The sadness already hovers around the name. And “A Grave With No Name” is like that, airy, it doesn’t feel as if you could touch it but seems to be like fog. Through the overamplified guitars – hardly audible – we can hear a faint voice that sounds like defeat, like a whisper that wants to remind you of something long forgotten. The vocals remind me a lot of the music John Frusciante made when he just got back to life on his album “To record only water for ten days”, nearly broken but still standing.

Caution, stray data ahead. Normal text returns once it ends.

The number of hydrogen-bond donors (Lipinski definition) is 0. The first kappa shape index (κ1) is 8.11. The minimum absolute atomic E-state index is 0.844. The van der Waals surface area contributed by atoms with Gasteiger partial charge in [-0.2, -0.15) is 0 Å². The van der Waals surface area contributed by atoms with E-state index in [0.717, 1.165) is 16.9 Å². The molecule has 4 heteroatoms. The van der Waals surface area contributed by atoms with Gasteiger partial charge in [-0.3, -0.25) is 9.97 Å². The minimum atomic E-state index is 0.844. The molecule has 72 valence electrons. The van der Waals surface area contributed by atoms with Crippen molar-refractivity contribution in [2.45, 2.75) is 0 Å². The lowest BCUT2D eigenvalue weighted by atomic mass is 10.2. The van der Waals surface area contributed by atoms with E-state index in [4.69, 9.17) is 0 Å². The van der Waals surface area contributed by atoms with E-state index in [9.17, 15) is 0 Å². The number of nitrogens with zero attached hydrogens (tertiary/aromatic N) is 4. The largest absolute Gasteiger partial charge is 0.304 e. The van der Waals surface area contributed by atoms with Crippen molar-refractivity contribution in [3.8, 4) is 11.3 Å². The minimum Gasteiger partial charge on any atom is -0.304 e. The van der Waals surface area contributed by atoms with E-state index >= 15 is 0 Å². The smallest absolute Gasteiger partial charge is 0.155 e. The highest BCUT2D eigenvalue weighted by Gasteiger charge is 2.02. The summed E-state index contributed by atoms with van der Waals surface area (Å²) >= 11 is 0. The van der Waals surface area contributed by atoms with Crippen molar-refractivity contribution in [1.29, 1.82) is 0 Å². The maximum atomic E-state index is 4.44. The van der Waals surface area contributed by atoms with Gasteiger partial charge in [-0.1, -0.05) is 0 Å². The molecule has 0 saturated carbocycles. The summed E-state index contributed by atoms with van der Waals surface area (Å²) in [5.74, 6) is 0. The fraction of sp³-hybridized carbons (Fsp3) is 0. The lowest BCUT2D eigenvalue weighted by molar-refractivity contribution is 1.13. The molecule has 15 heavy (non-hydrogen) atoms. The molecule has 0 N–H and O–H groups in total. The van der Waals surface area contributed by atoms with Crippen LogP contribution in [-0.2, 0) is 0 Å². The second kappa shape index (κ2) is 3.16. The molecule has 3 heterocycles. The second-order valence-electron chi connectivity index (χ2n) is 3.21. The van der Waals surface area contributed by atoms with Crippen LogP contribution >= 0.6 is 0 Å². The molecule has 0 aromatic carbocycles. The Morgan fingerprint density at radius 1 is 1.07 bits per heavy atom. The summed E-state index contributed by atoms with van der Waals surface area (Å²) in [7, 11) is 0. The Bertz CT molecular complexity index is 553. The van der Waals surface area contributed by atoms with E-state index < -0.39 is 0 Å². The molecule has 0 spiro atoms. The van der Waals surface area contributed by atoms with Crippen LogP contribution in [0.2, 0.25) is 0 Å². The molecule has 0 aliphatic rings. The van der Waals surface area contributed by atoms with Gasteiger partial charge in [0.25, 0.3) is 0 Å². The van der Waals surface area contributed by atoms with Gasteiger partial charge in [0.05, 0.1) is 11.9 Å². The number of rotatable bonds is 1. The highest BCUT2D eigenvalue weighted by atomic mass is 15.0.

This is music for the night, for solitude and for thoughts that might be too dark to be thought. This is beautiful.